Regional leaders unite at Terrace Greyhound hearings

Regional leaders unite at Terrace Greyhound hearings

Greyhound answers questions, public concerns at Passenger Transportation Board meeting

Leaders from across Northern B.C. presented a united front opposing Greyhound’s requested withdraw from Hwy16 at the recent public hearing in Terrace Tuesday, Dec. 12.

Put on by the Passenger Transportation Board, the meeting drew close to 20 people, and included a presentation from Greyhound managers to answer questions about their operations and proposed pullout of northern routes.

Seven elected officials took the podium to express their concerns, including Terrace mayor Carole Leclerc, Deklan Corstanje from the Regional District of Kitimat-Stikine, Ethan Anderson from the District of Kitimat, Franciose Godet on behalf of MP Nathan Cullen, Cal Albright from the Terrace Kermode Friendship Centre, as well as two residents, Heather Sones from Prince Rupert and Myrna Stephens from Terrace.

Together they urged the board to turn down Greyhound’s request to withdraw, saying the service is too important to the area.

The subsidized BC Transit service was made to compliment Greyhound’s service, said several of the speakers, noting that the new subsidized transit isn’t meant for longer distance travel.

Related: Terrace to Kitimat bus service launched

Besides that, transportation is fairly limited, with flights typically more expensive and Via Rail inconsistent, they said, singling out several effects of the service, including safety on the Highway of Tears, transportation between the spaced out communities, and economic and business prosperity, speakers said.

Several residents also emphasized a huge thank you to Greyhound, saying they have provided strong, consistent service that has been greatly valued for many years.

Stuart Kendrick, senior vice president of Greyhound Canada, also gave a presentation reiterating Greyhound’s challenges, and making a call for the province to create a comprehensive “Connecting Communities Fund” to subsidize transportation in the north.

Related: Greyhound calls for public-transportation fund

“It’s not what we want,” said Kendrick. “Greyhound recognizes that the proposed route reductions will be difficult for affected passengers and communities,” but the business is simply not viable, he said.

He went on to address a number of questions posed by the board and by the public at the meeting.

“Why the overnight schedule?” asked one resident, referring to the daily northbound route which leaves Prince George at 9:30 p.m. and arrives in Terrace at 6 a.m.

Kendrick said it’s because the company’s revenue is mainly coming from its parcel service, so it catered its scheduling around the parcels, which ideally arrive in the morning.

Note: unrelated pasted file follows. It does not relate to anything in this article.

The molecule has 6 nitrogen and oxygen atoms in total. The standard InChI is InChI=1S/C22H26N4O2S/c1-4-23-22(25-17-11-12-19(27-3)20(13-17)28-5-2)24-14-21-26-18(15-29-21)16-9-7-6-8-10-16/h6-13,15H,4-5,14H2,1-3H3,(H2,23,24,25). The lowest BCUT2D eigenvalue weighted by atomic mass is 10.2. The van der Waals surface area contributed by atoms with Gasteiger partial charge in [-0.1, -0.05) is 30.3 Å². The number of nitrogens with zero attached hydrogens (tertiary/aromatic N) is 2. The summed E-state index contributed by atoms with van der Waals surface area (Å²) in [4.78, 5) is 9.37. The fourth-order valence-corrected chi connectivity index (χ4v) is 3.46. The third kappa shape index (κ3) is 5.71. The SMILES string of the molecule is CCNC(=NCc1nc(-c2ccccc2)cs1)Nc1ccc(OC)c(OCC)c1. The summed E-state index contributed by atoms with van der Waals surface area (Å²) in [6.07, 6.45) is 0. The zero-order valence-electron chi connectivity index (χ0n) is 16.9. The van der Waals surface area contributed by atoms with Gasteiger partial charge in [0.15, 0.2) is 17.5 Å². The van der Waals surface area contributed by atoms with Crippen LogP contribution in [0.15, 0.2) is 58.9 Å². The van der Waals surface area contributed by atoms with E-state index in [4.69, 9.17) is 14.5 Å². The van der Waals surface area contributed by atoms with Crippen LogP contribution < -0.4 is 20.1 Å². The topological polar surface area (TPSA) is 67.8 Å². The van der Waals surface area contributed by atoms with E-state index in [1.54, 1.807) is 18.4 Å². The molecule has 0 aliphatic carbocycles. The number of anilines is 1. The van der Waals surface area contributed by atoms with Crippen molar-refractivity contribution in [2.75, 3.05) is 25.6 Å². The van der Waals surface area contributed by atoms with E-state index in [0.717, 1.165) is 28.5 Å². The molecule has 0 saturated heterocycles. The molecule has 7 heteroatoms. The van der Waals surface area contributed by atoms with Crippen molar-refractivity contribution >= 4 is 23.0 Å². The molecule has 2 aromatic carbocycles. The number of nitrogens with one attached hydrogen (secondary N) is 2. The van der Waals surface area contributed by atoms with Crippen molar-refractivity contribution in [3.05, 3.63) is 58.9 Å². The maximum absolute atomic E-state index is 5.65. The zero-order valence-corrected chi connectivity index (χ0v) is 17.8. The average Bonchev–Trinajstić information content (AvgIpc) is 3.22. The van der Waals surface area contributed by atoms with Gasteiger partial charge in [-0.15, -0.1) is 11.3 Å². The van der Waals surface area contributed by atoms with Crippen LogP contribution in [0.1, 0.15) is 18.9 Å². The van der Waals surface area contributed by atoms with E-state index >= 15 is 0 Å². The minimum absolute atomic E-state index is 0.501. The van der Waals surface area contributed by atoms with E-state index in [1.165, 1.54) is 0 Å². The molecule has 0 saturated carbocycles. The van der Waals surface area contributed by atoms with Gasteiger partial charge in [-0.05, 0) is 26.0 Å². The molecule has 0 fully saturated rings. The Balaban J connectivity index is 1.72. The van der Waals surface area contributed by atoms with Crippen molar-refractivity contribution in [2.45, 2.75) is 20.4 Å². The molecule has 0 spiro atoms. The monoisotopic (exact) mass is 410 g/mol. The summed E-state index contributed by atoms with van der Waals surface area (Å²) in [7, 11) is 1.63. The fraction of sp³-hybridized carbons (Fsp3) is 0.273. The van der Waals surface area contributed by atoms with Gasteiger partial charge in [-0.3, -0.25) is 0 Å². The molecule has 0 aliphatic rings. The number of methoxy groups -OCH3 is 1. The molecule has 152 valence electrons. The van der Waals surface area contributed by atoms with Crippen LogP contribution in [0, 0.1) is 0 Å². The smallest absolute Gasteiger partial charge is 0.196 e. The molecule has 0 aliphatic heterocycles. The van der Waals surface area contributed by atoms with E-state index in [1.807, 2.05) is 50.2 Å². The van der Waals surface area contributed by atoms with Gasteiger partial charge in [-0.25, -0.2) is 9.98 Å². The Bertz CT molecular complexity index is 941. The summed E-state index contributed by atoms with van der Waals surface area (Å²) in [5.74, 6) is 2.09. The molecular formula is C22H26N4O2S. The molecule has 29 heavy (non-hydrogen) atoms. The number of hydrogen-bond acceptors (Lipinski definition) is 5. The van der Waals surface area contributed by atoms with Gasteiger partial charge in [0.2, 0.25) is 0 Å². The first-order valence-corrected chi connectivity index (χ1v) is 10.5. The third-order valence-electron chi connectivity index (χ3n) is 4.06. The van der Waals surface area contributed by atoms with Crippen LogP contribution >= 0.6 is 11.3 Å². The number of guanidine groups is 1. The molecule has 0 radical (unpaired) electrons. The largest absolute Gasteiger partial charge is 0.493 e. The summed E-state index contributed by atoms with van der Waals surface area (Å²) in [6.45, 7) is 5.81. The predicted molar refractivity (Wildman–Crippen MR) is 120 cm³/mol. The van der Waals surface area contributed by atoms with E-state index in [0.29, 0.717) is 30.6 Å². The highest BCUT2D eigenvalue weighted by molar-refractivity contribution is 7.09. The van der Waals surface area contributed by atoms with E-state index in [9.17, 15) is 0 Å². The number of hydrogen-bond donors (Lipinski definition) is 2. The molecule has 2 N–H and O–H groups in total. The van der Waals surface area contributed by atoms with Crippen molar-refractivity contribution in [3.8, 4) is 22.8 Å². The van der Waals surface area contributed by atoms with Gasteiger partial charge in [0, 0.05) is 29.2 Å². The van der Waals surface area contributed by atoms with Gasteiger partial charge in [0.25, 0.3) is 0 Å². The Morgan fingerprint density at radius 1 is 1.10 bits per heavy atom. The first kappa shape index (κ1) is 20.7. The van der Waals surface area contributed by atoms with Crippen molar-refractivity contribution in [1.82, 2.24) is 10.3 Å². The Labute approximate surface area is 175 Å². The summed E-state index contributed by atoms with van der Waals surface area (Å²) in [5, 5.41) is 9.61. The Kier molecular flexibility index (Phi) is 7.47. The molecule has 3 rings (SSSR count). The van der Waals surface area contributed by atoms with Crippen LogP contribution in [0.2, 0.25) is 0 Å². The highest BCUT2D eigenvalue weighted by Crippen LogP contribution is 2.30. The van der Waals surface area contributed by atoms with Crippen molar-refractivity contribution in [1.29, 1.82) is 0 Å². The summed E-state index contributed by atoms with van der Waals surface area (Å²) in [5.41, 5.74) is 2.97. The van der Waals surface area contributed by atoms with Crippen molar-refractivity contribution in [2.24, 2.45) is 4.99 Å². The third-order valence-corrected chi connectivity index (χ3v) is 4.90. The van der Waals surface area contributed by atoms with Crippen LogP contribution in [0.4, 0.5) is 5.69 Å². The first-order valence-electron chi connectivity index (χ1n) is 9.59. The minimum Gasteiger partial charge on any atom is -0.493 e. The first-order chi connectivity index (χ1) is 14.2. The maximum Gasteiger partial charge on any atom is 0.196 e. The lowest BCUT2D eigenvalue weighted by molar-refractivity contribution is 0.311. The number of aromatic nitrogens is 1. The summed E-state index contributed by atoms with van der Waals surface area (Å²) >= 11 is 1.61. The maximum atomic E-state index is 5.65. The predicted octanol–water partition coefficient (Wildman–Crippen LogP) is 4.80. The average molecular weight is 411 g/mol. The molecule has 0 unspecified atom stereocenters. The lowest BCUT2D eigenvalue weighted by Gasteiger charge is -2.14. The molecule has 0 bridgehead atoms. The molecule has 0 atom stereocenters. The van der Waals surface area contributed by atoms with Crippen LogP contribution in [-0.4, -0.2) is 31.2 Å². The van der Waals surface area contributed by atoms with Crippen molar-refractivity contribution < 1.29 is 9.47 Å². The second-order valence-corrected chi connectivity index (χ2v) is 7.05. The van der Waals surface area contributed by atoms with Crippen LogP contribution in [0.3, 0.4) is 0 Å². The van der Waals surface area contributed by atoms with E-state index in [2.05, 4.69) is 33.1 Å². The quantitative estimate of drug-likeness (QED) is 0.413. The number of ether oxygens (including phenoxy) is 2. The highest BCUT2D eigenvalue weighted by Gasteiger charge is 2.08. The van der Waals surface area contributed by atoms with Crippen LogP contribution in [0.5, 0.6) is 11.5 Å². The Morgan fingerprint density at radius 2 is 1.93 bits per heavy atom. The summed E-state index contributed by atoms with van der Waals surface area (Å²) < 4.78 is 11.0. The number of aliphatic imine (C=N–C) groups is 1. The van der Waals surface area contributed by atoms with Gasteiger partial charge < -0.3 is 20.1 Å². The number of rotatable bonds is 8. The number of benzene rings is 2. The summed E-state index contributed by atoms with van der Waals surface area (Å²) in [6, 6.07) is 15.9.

“Most of our revenue comes from the freight business, so we’ve had to adjust our schedule to meet really, the most of the revenue,” said Kendrick of the reality of doing business.

“The freight business is more of an overnight, morning delivery,” he said, adding that with the big miles they have to cover in B.C., it’s hard to service everyone in the daytime.

“But most of the answer to your question is related to the freight business,” he said. “The night time trip is the most ideal for what we are trying to do now.”

Another resident suggested reducing frequency to save costs.

Though Kendrick didn’t directly speak to the question, he did say the company has reduced services several times over the years, but it remains un-viable.

“This has been a declining trend for many years, but it’s not one that we haven’t communicated to the provincial and federal government on a regular basis,” he said. “We’ve presented many solutions to address the issue, and what you’re seeing now is ridership [averaging single digits] on all of the routes we’ve asked to discontinue.

Related: Greyhound could soon depart Northern B.C.

“A private carrier that has to rely on the fare box alone, [we] can’t sustain the losses anymore,” he said.

The idea was also posed that they could use smaller buses to reduce costs.

But Kendrick said short buses don’t last as long, are less suitable for Canadian winter roads, and have only 24 seats — no washrooms or luggage storage ideal for the longer northern routes.

He added that Greyhound does operate short buses in the rural United States, but it’s subsidized by U.S. federal grants as a rural connector program.

After the presentations, and a few closing remarks from Greyhound, the passenger board thanked residents for their input, saying the board will make its decision in early-2018.

View Greyhound’s request to the Passenger Board

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